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At the Giro, it’s all about the racing, not Landis

The Floyd Landis story went viral Thursday, but riders competing in the Giro d’Italia didn’t know the full extent of the blockbuster accusations until well after the final sprint.

The headlines were changing by the hour in a series of revelations and denials regarding Landis’s allegations of systematic doping throughout his career. Racers at the Giro were still catching their breath at the finish line when journalists peppered them with questions.

“I don’t even know what happened, I’ve been racing the Giro all day!” said stage winner Filippo Pozzato (Katusha). “Journalists only ask about cycling when there is a doping scandal. No one pays attention to the positive changes the sport has made. Cycling is cleaner now than the old days. We have accepted all the rules imposed from us from the outside, unlike other sports. You can see cycling has changed. The riders are more tired, the race cannot be controlled like before, young riders are coming to the forefront. Why don’t journalists write about that?”

The Landis story was making waves, but it certainly didn’t have the same impact as it is at the Tour of California.

There was a muted reaction among the Giro peloton when they woke up Thursday morning. Riders were more interested in digesting the fallout from Wednesday’s epic stage than the growing Landis scandal that was dominating headlines across the ocean.

“I read an article this morning on ESPN. I don’t know what to say. If you think about what happened in his hearings, it’s not a big surprise,” said Marco Pinotti (HTC-Columbia) before the start. “He was already suspended and he denied it until the last moment. When I got the news, I was not so surprised. He was claiming his innocence, now he changes, so it proves that USADA was right when they decided to ban him.”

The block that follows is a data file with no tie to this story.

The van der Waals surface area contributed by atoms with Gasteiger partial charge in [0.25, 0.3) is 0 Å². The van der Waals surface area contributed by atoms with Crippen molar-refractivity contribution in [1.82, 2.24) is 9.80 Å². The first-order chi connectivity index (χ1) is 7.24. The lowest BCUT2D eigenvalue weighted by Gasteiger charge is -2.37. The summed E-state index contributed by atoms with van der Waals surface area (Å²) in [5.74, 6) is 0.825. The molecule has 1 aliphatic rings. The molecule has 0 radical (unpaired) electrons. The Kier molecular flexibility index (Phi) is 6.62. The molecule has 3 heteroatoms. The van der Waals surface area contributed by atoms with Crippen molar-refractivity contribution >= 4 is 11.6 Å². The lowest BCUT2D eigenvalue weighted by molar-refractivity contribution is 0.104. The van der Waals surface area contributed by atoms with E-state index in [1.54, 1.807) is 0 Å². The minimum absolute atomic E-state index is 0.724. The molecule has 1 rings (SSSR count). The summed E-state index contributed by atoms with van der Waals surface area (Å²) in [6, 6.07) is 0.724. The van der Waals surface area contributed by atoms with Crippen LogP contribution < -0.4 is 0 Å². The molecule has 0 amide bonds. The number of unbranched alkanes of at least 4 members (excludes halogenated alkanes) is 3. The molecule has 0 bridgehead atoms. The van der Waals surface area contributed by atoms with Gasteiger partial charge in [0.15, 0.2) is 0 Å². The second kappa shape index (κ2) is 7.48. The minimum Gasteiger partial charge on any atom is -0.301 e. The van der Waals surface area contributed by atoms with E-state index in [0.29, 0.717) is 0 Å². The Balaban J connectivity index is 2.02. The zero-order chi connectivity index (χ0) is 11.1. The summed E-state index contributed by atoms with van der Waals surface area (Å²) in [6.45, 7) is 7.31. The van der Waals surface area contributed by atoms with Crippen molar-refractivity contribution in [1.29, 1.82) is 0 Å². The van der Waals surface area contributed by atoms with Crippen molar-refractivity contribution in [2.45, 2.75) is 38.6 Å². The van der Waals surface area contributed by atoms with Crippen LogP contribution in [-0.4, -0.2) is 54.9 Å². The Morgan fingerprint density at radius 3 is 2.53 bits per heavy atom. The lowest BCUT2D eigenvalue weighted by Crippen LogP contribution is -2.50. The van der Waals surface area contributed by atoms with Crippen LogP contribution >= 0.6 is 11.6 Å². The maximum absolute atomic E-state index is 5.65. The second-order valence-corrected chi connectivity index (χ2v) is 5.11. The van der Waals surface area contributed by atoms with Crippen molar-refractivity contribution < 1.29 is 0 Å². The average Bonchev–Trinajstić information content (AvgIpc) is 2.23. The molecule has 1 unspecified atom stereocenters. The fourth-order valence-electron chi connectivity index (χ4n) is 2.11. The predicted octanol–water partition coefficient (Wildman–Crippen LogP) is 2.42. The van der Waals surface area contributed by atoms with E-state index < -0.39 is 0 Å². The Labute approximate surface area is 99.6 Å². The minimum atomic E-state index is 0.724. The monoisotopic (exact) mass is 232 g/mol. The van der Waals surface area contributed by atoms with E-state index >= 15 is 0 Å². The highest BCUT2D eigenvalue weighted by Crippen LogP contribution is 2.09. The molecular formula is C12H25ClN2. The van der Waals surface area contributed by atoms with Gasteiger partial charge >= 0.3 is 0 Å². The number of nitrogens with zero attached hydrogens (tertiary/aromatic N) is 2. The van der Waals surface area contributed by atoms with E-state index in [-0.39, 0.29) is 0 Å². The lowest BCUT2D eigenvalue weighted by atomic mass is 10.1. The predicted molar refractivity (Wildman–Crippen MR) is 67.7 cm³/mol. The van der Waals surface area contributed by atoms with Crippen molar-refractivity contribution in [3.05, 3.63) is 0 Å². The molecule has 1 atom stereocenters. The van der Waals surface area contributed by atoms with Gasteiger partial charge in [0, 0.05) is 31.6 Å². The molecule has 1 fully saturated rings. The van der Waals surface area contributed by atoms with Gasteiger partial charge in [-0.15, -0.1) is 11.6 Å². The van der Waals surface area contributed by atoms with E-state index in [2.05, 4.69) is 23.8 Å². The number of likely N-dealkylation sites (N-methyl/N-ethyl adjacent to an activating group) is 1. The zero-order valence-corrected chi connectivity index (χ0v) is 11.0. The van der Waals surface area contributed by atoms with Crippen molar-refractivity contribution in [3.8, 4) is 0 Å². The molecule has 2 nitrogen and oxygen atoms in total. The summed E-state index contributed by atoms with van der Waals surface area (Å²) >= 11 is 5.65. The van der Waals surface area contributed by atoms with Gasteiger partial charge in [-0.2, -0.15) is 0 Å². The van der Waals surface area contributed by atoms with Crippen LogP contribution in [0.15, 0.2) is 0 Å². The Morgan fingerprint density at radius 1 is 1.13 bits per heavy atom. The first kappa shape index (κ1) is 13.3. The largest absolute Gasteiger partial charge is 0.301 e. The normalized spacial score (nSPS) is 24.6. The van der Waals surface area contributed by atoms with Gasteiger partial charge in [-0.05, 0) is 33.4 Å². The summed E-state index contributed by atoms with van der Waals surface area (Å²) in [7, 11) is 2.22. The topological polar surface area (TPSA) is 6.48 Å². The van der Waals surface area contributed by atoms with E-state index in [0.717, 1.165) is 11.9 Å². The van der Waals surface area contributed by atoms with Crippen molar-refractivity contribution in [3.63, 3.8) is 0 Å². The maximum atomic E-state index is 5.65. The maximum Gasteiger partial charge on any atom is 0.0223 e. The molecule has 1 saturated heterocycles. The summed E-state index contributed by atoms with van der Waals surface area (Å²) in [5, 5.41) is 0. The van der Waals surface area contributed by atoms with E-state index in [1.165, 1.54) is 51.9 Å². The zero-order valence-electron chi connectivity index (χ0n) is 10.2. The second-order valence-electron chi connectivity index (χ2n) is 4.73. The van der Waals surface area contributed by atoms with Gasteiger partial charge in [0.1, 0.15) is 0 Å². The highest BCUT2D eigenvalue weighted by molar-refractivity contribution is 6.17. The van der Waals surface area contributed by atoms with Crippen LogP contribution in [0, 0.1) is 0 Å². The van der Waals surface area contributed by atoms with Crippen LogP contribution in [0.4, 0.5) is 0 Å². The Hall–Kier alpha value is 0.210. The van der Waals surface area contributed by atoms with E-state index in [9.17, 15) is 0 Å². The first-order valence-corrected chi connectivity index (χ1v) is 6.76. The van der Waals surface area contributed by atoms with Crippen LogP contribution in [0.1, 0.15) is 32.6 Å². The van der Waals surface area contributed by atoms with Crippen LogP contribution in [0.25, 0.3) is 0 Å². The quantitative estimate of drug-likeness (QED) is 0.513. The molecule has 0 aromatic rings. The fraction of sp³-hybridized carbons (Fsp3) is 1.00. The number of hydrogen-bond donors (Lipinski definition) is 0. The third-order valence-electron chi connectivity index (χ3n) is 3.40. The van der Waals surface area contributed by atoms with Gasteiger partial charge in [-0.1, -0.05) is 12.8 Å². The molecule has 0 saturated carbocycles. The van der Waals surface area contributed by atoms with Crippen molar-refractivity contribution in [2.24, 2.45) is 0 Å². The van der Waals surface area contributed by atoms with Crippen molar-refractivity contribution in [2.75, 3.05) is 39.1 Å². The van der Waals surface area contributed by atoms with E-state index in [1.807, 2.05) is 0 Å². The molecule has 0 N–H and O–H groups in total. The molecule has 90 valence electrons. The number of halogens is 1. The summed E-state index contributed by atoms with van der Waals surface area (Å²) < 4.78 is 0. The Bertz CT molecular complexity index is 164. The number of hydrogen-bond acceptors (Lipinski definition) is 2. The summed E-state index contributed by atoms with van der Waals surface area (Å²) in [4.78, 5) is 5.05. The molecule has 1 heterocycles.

Officials at BMC – many of whom worked with Landis at Phonak during his tainted Tour de France victory in 2006 – did not want to speak. Sport director John Lelangue, who directed Landis in 2006 with Phonak, refused to comment before Thursday’s start.

“We’ve just seen a small story on a Web site, so there’s nothing really I can say,” said BMC spokesman Georges Luchinger on Thursday morning. “He’s saying some strong things. First he takes an oath that says he’s saying the truth, now he’s changing his mind and saying he was lying before.”

By the end of the stage, however, more details of Landis’s allegations were published online as media around the world dug into the story. Versions of an alleged letter written by Landis to USA Cycling officials named several riders and staff. BMC owner Andy Rihs and team manager Jim Ochowicz each released strong denials.

One name mentioned in the alleged Landis letter was Michael Barry, currently racing on Team Sky at the Giro. Landis rode together with Barry at the U.S. Postal Service team.

Team Sky general manager Dave Brailsford spoke with journalists following Thursday’s stage. He defended Barry and said the Canadian veteran comes with good credentials after racing for Columbia for three seasons.

“There are allegations. I think from our point of view, we’ll speak to Michael. But like anything else in life, you have to establish fact. We have procedures, and the procedures will be based on fact – not allegations,” Brailsford said after the stage. “If allegations can be substantiated, there are procedures to handle everything from there.”

“We are an open, transparent team and we’re here to race clean. We believe you can perform clean at the elite end of this sport,” Brailsford continued. “Now I could be horribly mistakes, but from the evidence that I have, it can be done and that’s what we’re here to do.”

The 93rd Giro is one of the most exciting and wide-open in years, and so far has not been marred by doping scandals, police raids or other controversy that’s been such a part of the recent history of the race.

Most people associated in the Giro were hoping that Landis’s admissions of doping remain part of cycling’s past.

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